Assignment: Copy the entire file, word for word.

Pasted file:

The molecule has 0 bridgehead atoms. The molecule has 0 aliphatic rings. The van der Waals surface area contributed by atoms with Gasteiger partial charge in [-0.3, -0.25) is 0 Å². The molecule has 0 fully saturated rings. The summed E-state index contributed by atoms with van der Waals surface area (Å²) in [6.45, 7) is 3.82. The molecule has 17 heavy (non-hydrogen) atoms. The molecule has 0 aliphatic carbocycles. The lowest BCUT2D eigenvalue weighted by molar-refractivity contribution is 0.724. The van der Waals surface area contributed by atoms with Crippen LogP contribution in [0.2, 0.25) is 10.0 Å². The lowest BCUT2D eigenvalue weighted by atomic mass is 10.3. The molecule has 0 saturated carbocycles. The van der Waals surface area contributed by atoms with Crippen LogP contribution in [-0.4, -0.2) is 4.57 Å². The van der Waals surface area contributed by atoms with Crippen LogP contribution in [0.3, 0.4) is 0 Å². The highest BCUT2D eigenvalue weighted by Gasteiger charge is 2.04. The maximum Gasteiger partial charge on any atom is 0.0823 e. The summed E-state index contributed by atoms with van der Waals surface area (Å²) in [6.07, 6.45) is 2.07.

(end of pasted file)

The molecule has 0 bridgehead atoms. The molecule has 0 aliphatic rings. The van der Waals surface area contributed by atoms with Gasteiger partial charge in [-0.3, -0.25) is 0 Å². The molecule has 0 fully saturated rings. The summed E-state index contributed by atoms with van der Waals surface area (Å²) in [6.45, 7) is 3.82. The molecule has 17 heavy (non-hydrogen) atoms. The molecule has 0 aliphatic carbocycles. The lowest BCUT2D eigenvalue weighted by molar-refractivity contribution is 0.724. The van der Waals surface area contributed by atoms with Crippen LogP contribution in [0.2, 0.25) is 10.0 Å². The lowest BCUT2D eigenvalue weighted by atomic mass is 10.3. The molecule has 0 saturated carbocycles. The van der Waals surface area contributed by atoms with Crippen LogP contribution in [-0.4, -0.2) is 4.57 Å². The van der Waals surface area contributed by atoms with Crippen LogP contribution in [0.3, 0.4) is 0 Å². The highest BCUT2D eigenvalue weighted by Gasteiger charge is 2.04. The maximum Gasteiger partial charge on any atom is 0.0823 e. The summed E-state index contributed by atoms with van der Waals surface area (Å²) in [6.07, 6.45) is 2.07.